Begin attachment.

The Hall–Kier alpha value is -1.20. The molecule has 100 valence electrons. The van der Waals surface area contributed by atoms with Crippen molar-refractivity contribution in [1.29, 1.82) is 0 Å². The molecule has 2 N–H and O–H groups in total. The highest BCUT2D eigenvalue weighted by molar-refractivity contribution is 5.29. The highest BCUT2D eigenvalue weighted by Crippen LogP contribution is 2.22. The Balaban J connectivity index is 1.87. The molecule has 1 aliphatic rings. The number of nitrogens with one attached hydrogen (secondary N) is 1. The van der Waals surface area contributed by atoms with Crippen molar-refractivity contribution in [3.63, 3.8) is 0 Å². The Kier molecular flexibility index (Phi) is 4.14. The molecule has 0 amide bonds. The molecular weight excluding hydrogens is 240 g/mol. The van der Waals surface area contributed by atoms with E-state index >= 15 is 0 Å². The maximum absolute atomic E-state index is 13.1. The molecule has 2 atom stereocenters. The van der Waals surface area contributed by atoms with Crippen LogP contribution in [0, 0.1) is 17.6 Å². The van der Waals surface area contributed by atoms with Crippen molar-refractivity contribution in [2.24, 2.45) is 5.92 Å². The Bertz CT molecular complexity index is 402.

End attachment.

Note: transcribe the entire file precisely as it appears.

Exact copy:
The Hall–Kier alpha value is -1.20. The molecule has 100 valence electrons. The van der Waals surface area contributed by atoms with Crippen molar-refractivity contribution in [1.29, 1.82) is 0 Å². The molecule has 2 N–H and O–H groups in total. The highest BCUT2D eigenvalue weighted by molar-refractivity contribution is 5.29. The highest BCUT2D eigenvalue weighted by Crippen LogP contribution is 2.22. The Balaban J connectivity index is 1.87. The molecule has 1 aliphatic rings. The number of nitrogens with one attached hydrogen (secondary N) is 1. The van der Waals surface area contributed by atoms with Crippen molar-refractivity contribution in [3.63, 3.8) is 0 Å². The Kier molecular flexibility index (Phi) is 4.14. The molecule has 0 amide bonds. The molecular weight excluding hydrogens is 240 g/mol. The van der Waals surface area contributed by atoms with E-state index >= 15 is 0 Å². The maximum absolute atomic E-state index is 13.1. The molecule has 2 atom stereocenters. The van der Waals surface area contributed by atoms with Crippen LogP contribution in [0, 0.1) is 17.6 Å². The van der Waals surface area contributed by atoms with Crippen molar-refractivity contribution in [2.24, 2.45) is 5.92 Å². The Bertz CT molecular complexity index is 402.